The truth is, I like my Wallabout, things-strewn-about apartment. I like the way it’s weird and needs to be renovated and how my landlord never fixes anything. I like the 19th-century high chair in the living room that everyone thinks is creepy, and the dinner plate with a portrait of the Eisenhowers on the wall that hangs next to the slanted wooden cabinets. I like how I assumed that the plate portrait was my roommate’s grandparents, and how it is oddly sloping downward as if one day they might just fall face-first onto the linoleum floor. I like all the mismatched dishes and mugs left behind and all the jars of fig jam my roommate made in Alabama over the summer, even though they take up a good chunk of our very small (decaying) dining table. One day I’ll miss 24-hour sushi from Mr. Coco’s and the 10 dollar almond butter that I buy when I feel like splurging on fancy groceries. I like how short-term it all feels, and how it sounds when I write about it, and I like that someday soon when I move out I’ll realize that it was all really just falling apart so I could put everything back together.

(November 2014) 

Worry Dolls

Worry Dolls

When I was 8, my mom bought me worry dolls on a trip through Arizona. They are tiny dolls made out of some embroidery floss and other mystery materials in a little yellow box that are sold throughout the Southwest in souvenir shops. You’re supposed to set them out at night to take care of your “worries.” (They came with instructions).

When I was little I took them very seriously. Most nights I would lay them out on my nightstand and tell each of them very specific things to fix. I was raised a pretty strict Catholic, so now looking back, it may have been some kind of silent rebellion against Catholic  prayer, which I didn’t believe was working for me.

Even when I was little I knew they weren’t actually going to solve my problems, just like I knew praying wasn’t actually going to solve my problems or larger problems in the world. But despite all that, I always had a small hope somewhere deep down that maybe it would work but I wasn’t supposed to know that it would. How easy would life be if we could tell our problems to some tiny little dolls who would fix them overnight for us?

I stopped talking to the worry dolls except when I was having a really hard time with something – even in high school, I’m sure I pulled them out of the drawer in my nightstand a couple of times. I definitely never prayed outside of school or church except when I felt desperate, and even then it felt more like personal meditation rather than feeling like I was talking to someone. I wonder why those dolls always felt like more of a comfort that something so abstract as God. I think it was because they were so far removed from my own life and the things I was supposed to believe in that, in a way, I trusted them more. It was a higher power that wasn’t attached to a big church with gold statues, or mandatory days you had to believe in God, or mandatory prayers you had to recite. In that way, Catholicism eventually lost all mystery and all spirituality for me, even if subconsciously at first. It wasn’t something I could believe in at all.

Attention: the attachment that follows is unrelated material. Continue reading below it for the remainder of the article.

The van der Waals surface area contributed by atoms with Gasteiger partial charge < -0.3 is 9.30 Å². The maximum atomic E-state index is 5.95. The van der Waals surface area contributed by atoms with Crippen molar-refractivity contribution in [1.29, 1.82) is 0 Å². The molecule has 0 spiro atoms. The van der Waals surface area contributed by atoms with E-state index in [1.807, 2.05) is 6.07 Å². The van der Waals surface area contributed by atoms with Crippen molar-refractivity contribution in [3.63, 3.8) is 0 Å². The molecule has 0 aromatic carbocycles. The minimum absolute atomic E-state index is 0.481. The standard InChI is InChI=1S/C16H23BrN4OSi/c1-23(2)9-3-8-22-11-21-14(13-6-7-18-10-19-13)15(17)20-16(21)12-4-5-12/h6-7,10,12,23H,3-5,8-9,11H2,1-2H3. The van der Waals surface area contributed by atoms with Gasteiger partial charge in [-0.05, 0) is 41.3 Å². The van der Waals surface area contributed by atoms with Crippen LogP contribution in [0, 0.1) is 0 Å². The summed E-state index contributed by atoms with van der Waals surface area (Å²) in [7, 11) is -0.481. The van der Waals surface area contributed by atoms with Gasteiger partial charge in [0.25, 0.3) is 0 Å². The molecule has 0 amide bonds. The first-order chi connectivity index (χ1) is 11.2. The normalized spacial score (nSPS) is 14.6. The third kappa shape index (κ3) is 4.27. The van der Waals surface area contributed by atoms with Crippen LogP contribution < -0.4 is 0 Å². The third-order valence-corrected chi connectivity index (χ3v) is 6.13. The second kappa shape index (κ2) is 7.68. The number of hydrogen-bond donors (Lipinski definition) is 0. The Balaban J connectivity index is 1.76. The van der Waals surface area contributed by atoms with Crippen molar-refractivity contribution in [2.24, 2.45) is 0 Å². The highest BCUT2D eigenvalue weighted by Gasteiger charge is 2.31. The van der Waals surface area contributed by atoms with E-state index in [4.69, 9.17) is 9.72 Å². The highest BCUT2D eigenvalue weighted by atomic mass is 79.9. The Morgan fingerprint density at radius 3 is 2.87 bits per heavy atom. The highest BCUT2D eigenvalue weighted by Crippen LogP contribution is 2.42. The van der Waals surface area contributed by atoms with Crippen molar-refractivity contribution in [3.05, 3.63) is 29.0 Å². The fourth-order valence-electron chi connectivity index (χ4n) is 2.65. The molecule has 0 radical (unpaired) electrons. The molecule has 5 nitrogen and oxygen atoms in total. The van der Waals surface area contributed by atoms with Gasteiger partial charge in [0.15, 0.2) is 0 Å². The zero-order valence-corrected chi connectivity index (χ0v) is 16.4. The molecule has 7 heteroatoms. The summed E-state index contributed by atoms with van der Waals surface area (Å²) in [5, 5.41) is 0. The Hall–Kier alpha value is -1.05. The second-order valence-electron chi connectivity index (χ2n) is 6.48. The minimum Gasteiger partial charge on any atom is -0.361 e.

I have always felt like it is something we don’t know and can’t describe and can’t pray to that will save us.

Alec Soth

Alec Soth
Alec Soth

I ventured all the way out to Chelsea the other day to see a new exhibit at the Sean Kelly Gallery featuring the work of photographer Alec Soth. Soth interviewed and photographed men who live off the grid in Appalachia and remote parts of the Southwest. It became obvious from this exhibit, and after looking at the work on his website, that his photography seems to focus on this idea of space. Some of the most compelling pieces in his body of work involve an individual set into focus against a sparse background, whether it’s Karl Lagerfeld drenched in white at a Chanel show in Paris, or a man in the backwoods of Kentucky. This exhibit seems to focus on distance. Distance between the viewer in the gallery and the individuals in the photographs, distance between society and the men in the photographs, etc.

Because this exhibit focused on retreating from society, it was especially bizarre to be thinking about this idea of “solitude” in New York, where it’s nearly impossible to feel truly alone. Sitting in a dark room with eight to ten others, I watched a film accompanying the exhibit, which documented Soth’s journey. His conversations with these hermits ran from funny to disturbing. The most upsetting part of the film was when Soth visits an obviously schizophrenic man in a completely dilapidated house, talking about how his meth-addled parents broke his arms.

It’s always weird trying to imagine how anyone can survive without money or companionship or anything that we’re all “supposed” to have. Although, in the documentary, every one of the men that were interviewed had a TV in the background.

The exhibit runs through March 11.